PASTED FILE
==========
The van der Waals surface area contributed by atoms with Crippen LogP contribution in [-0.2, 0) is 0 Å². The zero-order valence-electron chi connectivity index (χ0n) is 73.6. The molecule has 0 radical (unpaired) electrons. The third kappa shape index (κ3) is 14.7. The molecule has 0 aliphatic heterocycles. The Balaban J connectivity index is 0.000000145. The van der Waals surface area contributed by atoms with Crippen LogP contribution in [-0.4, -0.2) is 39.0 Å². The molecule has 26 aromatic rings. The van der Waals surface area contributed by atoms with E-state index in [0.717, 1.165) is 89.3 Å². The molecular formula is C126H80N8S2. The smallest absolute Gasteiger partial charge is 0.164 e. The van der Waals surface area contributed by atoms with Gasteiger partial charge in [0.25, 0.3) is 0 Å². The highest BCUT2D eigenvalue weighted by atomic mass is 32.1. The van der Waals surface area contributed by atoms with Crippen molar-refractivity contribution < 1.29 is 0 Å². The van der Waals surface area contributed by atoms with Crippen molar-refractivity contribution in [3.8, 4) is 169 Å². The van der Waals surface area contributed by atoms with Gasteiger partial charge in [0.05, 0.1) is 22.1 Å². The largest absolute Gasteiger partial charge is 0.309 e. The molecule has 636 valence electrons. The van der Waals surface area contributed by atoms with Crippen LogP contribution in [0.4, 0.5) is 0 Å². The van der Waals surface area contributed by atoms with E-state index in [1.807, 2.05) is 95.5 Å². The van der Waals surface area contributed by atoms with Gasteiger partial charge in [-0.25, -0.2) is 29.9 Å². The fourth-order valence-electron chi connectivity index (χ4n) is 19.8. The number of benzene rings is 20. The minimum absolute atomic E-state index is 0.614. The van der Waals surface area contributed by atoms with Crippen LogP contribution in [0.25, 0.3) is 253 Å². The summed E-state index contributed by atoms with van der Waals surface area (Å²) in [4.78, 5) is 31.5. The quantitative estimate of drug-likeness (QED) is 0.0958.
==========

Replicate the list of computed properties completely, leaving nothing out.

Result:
The van der Waals surface area contributed by atoms with Crippen LogP contribution in [-0.2, 0) is 0 Å². The zero-order valence-electron chi connectivity index (χ0n) is 73.6. The molecule has 0 radical (unpaired) electrons. The third kappa shape index (κ3) is 14.7. The molecule has 0 aliphatic heterocycles. The Balaban J connectivity index is 0.000000145. The van der Waals surface area contributed by atoms with Crippen LogP contribution in [-0.4, -0.2) is 39.0 Å². The molecule has 26 aromatic rings. The van der Waals surface area contributed by atoms with E-state index in [0.717, 1.165) is 89.3 Å². The molecular formula is C126H80N8S2. The smallest absolute Gasteiger partial charge is 0.164 e. The van der Waals surface area contributed by atoms with Gasteiger partial charge in [0.25, 0.3) is 0 Å². The highest BCUT2D eigenvalue weighted by atomic mass is 32.1. The van der Waals surface area contributed by atoms with Crippen molar-refractivity contribution < 1.29 is 0 Å². The van der Waals surface area contributed by atoms with Crippen molar-refractivity contribution in [3.8, 4) is 169 Å². The van der Waals surface area contributed by atoms with Gasteiger partial charge in [0.05, 0.1) is 22.1 Å². The largest absolute Gasteiger partial charge is 0.309 e. The molecule has 636 valence electrons. The van der Waals surface area contributed by atoms with Crippen LogP contribution in [0.4, 0.5) is 0 Å². The van der Waals surface area contributed by atoms with E-state index in [1.807, 2.05) is 95.5 Å². The van der Waals surface area contributed by atoms with Gasteiger partial charge in [-0.25, -0.2) is 29.9 Å². The fourth-order valence-electron chi connectivity index (χ4n) is 19.8. The number of benzene rings is 20. The minimum absolute atomic E-state index is 0.614. The van der Waals surface area contributed by atoms with Crippen LogP contribution in [0.25, 0.3) is 253 Å². The summed E-state index contributed by atoms with van der Waals surface area (Å²) in [4.78, 5) is 31.5. The quantitative estimate of drug-likeness (QED) is 0.0958.